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Valentine’s Day often brings our focus back to love and relationships. This question is one I am often asked by those who desire to love well. The exact question varies from person to person, but the heart of it remains, “Do I need to know the love languages in order to love this other person well?” The vocabulary of love languages stems initially from Gary Chapman’s seminal work The Five Love Languages: How to Express Heartfelt Commitment to Your Mate (Chicago: Northfield Publishing, 1992, 2015). Since then Chapman has written books specifically addressing the love languages to husbands, wives, parents, and teenagers.

So do you need to know the love languages if you are going to love well? Short answer, no. However, it is not that simple. There are some underlying strengths and weaknesses to the concept of love languages that are necessary to consider if you hope to love another person well.

The Five Love Languages

Chapman suggests each person functions primarily through one of five loves languages (5LL): 1) affirming words, 2) quality time, 3) gift-giving, 4) acts of service, and 5) physical affection. These 5LL provide his basic summary of how individuals are hard-wired to receive love from another person. Chapman depended upon his own personal observations and available research to create these particular categories. The 5LL are not explicitly drawn from Scripture. They instead are his observational assessment of how people function as it relates to love.

What are the strengths of considering the love languages?

Although it is true, you can love well without knowing the 5LL, as people have for centuries prior to 1992, there is some wisdom in what Chapman suggests.

Initially, the 5LL reminds us that we are all different; therefore, we express and receive love in potentially different ways. Taking time to reflect on the one you love, while seeking to discern insight related to how he or she is best loved well, benefits you and possibly your relationship.

Furthermore, how you express your love is worth contemplating at length. It is easy to fall into the trap of assuming the way you feel loved is the exact way someone else does too. Potentially your best efforts at sharing your love fall short of actually communicating the real extent of your love, because it is not received in the same way it is given. Many of us can use the ideas and suggestions contained in the 5LL to help our initiative, creativity and perseverance in loving well.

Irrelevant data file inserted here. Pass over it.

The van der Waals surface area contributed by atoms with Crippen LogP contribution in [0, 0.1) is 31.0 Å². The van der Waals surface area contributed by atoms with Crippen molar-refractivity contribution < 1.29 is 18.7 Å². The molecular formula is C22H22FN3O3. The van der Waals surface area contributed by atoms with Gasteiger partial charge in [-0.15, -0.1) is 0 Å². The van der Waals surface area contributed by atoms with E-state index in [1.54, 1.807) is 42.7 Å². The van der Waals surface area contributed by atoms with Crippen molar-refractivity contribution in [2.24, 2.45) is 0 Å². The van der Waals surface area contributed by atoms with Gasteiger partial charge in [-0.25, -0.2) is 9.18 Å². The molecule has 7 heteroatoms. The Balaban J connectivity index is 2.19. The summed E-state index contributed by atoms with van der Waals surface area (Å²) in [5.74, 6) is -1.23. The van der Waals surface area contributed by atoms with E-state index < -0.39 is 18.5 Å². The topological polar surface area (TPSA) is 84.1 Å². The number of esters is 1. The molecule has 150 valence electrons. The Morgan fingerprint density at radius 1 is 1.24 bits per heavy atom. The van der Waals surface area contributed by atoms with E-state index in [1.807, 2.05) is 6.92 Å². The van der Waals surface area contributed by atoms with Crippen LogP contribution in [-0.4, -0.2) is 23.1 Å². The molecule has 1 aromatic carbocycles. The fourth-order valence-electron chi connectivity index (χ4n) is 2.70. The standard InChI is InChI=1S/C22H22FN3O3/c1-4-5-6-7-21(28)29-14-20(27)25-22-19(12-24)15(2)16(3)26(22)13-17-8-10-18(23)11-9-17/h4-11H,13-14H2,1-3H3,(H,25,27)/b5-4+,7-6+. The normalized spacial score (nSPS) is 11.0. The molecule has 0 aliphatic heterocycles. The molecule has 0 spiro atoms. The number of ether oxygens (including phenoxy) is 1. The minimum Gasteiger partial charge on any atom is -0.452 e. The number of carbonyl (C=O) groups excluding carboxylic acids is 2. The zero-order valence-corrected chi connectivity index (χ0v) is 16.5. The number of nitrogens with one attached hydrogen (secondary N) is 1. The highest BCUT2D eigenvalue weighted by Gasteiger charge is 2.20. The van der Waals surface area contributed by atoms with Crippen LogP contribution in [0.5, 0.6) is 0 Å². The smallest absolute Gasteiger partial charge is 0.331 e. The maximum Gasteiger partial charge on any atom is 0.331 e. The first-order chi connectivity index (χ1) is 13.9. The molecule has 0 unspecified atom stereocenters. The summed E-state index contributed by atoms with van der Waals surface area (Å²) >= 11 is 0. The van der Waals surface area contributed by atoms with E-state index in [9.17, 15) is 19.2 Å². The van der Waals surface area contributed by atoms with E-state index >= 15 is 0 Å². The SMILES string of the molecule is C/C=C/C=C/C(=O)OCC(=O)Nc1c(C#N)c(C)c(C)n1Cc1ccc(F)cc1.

Potentially the greatest strength is that individuals may love more thoughtfully. How often do we actually ask good questions like: “What will bring the greatest amount of blessing to this other person?” “What interests this person?” “What does he enjoy most?” “What seems to make her happiest?”

What are the weaknesses of considering the love languages?

Because of the brevity of this blog, let me mention just three. First, many people have looked at the 5LL as a silver bullet for relational bliss. The thinking goes something similar to this: “If I speak her love language and she is fulfilled, then I’ll get what I want.” This is a version of “You scratch my back and I’ll scratch yours.” The problem of course in this scenario is the self-seeking heart of the individual, not inherently a problem with misunderstanding the various ways to express love to another person.

Secondly, when a person “discovers” the love language of another and assumes the work is done. “Now that I know his love language, this is the way I’ll express my love.” It is impossible to conflate the idea of sharing love with another person down to just one language. David Powlison challenges us to remember that love speaks many languages fluently.[1]

Third, Chapman suggests the basic problem in relationships is foundationally an empty emotional love tank (ch. 2). No doubt there are many great blessings and benefits from emotional fulfillment. For example, emotional fulfillment often encourages more patience, kindness, and perseverance. However, impatience and harsh words are not caused by or are not simply the result of an empty love tank. They are expressions of a sinful heart. Jesus taught that “from the abundance of the heart the mouth speaks” (Matthew 12:34; cf. Luke 6:45).

So do you need to know the love languages to love well?

No. However, we must seek to love with all the wisdom and creativity that the Scriptures demonstrate and demand. We must love like Christ (Ephesians 5:1-2). Chapman’s 5LL may provide you some valuable insight and help you be more creative in the process.

Happy Valentine’s Day

[1] David A. Powlison, “Love Speaks Many Languages Fluently,” The Journal of Biblical Counseling, No 1, Fall 2002 21 (2002): 2-11.